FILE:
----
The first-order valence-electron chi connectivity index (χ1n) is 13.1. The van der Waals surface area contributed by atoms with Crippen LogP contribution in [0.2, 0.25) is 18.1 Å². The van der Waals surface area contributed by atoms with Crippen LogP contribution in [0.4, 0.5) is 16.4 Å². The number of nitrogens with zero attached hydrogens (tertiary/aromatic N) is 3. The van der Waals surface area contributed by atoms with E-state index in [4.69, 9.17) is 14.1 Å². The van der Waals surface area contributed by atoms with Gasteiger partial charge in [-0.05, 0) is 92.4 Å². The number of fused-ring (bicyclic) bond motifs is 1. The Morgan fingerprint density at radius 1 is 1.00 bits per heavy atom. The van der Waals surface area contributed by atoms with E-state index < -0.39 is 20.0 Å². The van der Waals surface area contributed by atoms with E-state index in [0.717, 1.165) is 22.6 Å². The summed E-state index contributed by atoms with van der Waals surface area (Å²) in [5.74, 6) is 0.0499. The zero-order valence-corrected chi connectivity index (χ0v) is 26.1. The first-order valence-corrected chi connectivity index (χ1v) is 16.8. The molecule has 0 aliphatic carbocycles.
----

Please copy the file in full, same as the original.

The first-order valence-electron chi connectivity index (χ1n) is 13.1. The van der Waals surface area contributed by atoms with Crippen LogP contribution in [0.2, 0.25) is 18.1 Å². The van der Waals surface area contributed by atoms with Crippen LogP contribution in [0.4, 0.5) is 16.4 Å². The number of nitrogens with zero attached hydrogens (tertiary/aromatic N) is 3. The van der Waals surface area contributed by atoms with E-state index in [4.69, 9.17) is 14.1 Å². The van der Waals surface area contributed by atoms with Gasteiger partial charge in [-0.05, 0) is 92.4 Å². The number of fused-ring (bicyclic) bond motifs is 1. The Morgan fingerprint density at radius 1 is 1.00 bits per heavy atom. The van der Waals surface area contributed by atoms with E-state index < -0.39 is 20.0 Å². The van der Waals surface area contributed by atoms with E-state index in [0.717, 1.165) is 22.6 Å². The summed E-state index contributed by atoms with van der Waals surface area (Å²) in [5.74, 6) is 0.0499. The zero-order valence-corrected chi connectivity index (χ0v) is 26.1. The first-order valence-corrected chi connectivity index (χ1v) is 16.8. The molecule has 0 aliphatic carbocycles.